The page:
Psychological profiling : Analysing spatial patterns of convicted serial arsonists
Degree GrantorUniversity of Canterbury
Degree NameMaster of Arts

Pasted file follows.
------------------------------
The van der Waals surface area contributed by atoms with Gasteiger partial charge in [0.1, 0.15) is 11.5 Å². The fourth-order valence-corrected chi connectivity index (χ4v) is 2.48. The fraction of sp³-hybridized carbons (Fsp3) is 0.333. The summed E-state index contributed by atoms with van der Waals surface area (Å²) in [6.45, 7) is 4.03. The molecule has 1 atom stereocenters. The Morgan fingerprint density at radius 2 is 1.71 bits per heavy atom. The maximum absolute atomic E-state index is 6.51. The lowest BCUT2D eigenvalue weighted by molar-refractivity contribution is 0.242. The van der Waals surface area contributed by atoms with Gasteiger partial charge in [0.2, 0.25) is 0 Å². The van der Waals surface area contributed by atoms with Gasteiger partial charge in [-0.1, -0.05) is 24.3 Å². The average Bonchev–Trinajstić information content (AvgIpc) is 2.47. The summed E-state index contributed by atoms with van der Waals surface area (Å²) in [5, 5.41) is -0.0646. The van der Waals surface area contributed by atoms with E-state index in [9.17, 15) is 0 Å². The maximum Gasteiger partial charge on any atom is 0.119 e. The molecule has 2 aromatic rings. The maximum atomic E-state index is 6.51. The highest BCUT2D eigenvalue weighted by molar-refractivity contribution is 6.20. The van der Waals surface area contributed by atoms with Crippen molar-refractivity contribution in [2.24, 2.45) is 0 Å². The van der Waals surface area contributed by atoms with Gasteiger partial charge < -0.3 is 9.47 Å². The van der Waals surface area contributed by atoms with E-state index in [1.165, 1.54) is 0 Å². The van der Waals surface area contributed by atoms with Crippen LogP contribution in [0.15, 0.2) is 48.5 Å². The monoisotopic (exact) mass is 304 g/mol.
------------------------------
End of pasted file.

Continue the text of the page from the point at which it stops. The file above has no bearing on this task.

Arson is a major problem nationwide, with local authorities investigating arson cases daily. To help combat this issue, a national study was conducted which focussed on the geographical distribution of arson offences in relation to the offender's home base. The purpose of the current study was to evaluate the utility of Canter and Larkin's (1993) circle theory and home range hypothesis for predicting geographical patterning of serial arson offences in New Zealand. This was achieved by examining offence locations of 45 serial arsonists convicted between 1988 and 2003. Each offender's offence sites and home base were plotted on a scaled street map, replicating Canter and Larkin's (1993) geometric technique for constructing the criminal range circle. An initial test showed that a majority of offenders committed their offences within a distinct offence region. It was also found that the breakdown of commuter- and marauder-type offenders was different from Canter and Larkin's (1993) study of UK serial rapists, suggesting that the marauder model is not universally applicable to account for all types of serial offending. However, the home range hypothesis was supported in this study. Additionally, there was support for the existence of a safety zone around the offender's home base as proposed by Brantingham and Brantingham (1981). Lastly, the current study supports the hypothesis that offenders travel short distances to commit their arsons. Overall, Canter and Larkin's (1993) circle theory and home range hypothesis successfully describe the geographical patterning of offences by serial arsonists in New Zealand. Although the marauder model IS not universally applicable, it still offers potential benefits as part of an investigative tool for local authorities.